“Liberalism talks about the individual will, but it forgets that the will is always directed towards something. There has to be a purpose for freedom,”[6] says Pabst. Without recognition that there is some transcendent good towards which we should order our public and private lives, we are left with only undirected, indeterminate, autonomous individuals. “When all that says, ‘It is good,’ has been debunked, I want, remains. . . . I will still scratch when I itch,” writes C.S. Lewis.[7] Today, we see the “I want” not only expressed in wealth accumulation but wealth in collusion with technological novelty-seeking self-expression, cleverness for the sake of cleverness, constantly “elevating the possible over the actual.”[8]

Under the modern conception of freedom, articulated by neo-classical economics, there is no conflict between farmers and their suppliers of seed and tractors: companies are free to pursue self-interest, defined by profit and stock price, and consumers are free not to purchase a company’s products. Corporations have a fiduciary responsibility to maximize profits for their stockholders. Company growth is imperative because turning a profit is not enough. As a publicly-traded corporation, John Deere must grow to keep its stockholders happy. Customers and employees are secondary in importance. Our neighborly relationships to God, nature, and fellow humans are set aside in favor of the freedom of the autonomous individual.

But in what does freedom consist? Is it simply a matter of choice? Applying pre-modern, classical, and medieval conceptions of freedom, post-liberals might say that John Deere’s freedom to pursue profit through manipulating the legal system impinges on the farmers’ freedom to be farmers. The farmer is not free in a classical sense—the ability to flourish as a farmer; rather, it is abundantly clear that the farmer is more and more in bondage to equipment manufacturers, seed companies, processing plants, and biotechnology developed by universities and agro-industry labs.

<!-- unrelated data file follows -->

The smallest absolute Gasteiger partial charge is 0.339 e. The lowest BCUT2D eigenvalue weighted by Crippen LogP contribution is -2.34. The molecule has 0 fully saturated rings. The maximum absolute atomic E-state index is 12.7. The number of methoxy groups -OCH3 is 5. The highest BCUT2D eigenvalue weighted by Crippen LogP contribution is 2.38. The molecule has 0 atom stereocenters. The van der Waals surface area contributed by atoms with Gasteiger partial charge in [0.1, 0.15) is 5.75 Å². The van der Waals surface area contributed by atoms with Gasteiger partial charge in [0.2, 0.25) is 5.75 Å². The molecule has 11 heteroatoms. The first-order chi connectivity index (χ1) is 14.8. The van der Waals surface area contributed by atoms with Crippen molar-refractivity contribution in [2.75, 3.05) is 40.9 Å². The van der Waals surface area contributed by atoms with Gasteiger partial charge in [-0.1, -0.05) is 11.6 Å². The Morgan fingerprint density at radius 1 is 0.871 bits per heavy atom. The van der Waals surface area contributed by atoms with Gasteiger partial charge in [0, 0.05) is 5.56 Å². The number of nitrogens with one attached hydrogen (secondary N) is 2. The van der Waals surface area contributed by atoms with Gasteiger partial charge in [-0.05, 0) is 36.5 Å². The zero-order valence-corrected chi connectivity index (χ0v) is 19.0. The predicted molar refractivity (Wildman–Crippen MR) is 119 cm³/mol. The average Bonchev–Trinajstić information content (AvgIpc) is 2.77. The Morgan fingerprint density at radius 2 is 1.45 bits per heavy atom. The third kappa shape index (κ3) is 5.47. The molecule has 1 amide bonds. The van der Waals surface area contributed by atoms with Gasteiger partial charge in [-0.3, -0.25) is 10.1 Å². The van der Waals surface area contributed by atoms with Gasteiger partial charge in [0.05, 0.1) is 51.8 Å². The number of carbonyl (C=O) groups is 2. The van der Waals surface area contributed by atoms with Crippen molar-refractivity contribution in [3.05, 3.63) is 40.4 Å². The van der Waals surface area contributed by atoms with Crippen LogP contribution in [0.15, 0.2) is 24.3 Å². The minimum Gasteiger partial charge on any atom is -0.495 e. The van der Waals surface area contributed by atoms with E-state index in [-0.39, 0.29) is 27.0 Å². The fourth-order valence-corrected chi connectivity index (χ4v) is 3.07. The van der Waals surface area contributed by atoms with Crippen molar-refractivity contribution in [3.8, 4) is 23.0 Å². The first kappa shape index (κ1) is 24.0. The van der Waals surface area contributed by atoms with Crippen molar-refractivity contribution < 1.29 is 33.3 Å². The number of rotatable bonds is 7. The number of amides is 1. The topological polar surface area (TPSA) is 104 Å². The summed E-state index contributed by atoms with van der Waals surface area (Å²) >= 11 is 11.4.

Farmers have traditionally had a positive vision of what it means to participate in the good. This vision can include the larger economic community that includes both her suppliers and customers. In Ox-Cart Man, a virtuous circle of harmonious development is apparent. Good animal and crop husbandry, good craftsmanship, good neighborliness, and good parenting together form a good life. “Good” here is a goal not rigidly captured by any one definition but easily and commonly recognized, nevertheless. Virtue is always manifested in relationship—to truth, to one another, and to nature—and is reciprocal and reinforcing.[9] In a post-liberal conception, mutual recognition and support—solidarity—would be ever unfolding between John Deere and its farmers.

Means to Ends

Neo-liberalism has means to address the more egregious outcomes of modernity. It does so not to achieve an end, but to attempt to maximize freedom: judicious regulation by the State, redistribution of wealth, market competition, and a laser focus on GDP growth to lift all ships.

But none of these represent real solidarity as defined as mutual regard and assistance, let alone an end greater than the sum of its parts. Capitalism originated by appropriating the very productive activities highlighted in the Ox-Cart Man and eventually emptying them of publicly-recognized value beyond profit.[10] As capitalism matured, the craft knowledge and skills that lived in the artisan were concentrated in smaller numbers of people who design processes for workers–conceived as mere biological machines—to enact. The natural bonds between craftsmen were replaced by a reduced form of common interest in fair share and safety, united by their resistance to their employer’s goals of more work for lower cost. Similarly, as the middle class becomes proletarianized, so-called intellectual jobs are often limited to following recipes designed by someone else, and those recipes are closely guarded secrets held by a few at the top.[11]